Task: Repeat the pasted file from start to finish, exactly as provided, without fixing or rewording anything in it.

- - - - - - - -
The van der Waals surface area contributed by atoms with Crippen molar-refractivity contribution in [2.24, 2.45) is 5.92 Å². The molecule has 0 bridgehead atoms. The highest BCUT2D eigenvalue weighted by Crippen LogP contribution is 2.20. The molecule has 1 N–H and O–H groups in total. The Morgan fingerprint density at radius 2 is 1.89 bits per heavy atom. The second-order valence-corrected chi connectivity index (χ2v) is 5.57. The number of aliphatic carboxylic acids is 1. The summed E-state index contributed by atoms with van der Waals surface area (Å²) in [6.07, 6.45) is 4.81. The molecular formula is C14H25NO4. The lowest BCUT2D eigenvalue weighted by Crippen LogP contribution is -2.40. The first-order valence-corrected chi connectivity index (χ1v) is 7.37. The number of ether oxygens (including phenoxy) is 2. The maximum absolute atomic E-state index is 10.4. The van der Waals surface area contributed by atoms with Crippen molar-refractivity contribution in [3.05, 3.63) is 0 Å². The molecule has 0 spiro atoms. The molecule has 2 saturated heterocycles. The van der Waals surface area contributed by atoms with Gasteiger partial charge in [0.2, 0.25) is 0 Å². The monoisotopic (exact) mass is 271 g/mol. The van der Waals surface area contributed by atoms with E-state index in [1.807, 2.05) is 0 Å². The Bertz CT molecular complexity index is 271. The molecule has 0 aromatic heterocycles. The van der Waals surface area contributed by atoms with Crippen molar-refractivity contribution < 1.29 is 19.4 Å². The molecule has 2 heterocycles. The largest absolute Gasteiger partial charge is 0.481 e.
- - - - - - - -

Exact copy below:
The van der Waals surface area contributed by atoms with Crippen molar-refractivity contribution in [2.24, 2.45) is 5.92 Å². The molecule has 0 bridgehead atoms. The highest BCUT2D eigenvalue weighted by Crippen LogP contribution is 2.20. The molecule has 1 N–H and O–H groups in total. The Morgan fingerprint density at radius 2 is 1.89 bits per heavy atom. The second-order valence-corrected chi connectivity index (χ2v) is 5.57. The number of aliphatic carboxylic acids is 1. The summed E-state index contributed by atoms with van der Waals surface area (Å²) in [6.07, 6.45) is 4.81. The molecular formula is C14H25NO4. The lowest BCUT2D eigenvalue weighted by Crippen LogP contribution is -2.40. The first-order valence-corrected chi connectivity index (χ1v) is 7.37. The number of ether oxygens (including phenoxy) is 2. The maximum absolute atomic E-state index is 10.4. The van der Waals surface area contributed by atoms with Crippen molar-refractivity contribution in [3.05, 3.63) is 0 Å². The molecule has 0 spiro atoms. The molecule has 2 saturated heterocycles. The van der Waals surface area contributed by atoms with Gasteiger partial charge in [0.2, 0.25) is 0 Å². The monoisotopic (exact) mass is 271 g/mol. The van der Waals surface area contributed by atoms with E-state index in [1.807, 2.05) is 0 Å². The Bertz CT molecular complexity index is 271. The molecule has 0 aromatic heterocycles. The van der Waals surface area contributed by atoms with Crippen molar-refractivity contribution < 1.29 is 19.4 Å². The molecule has 2 heterocycles. The largest absolute Gasteiger partial charge is 0.481 e.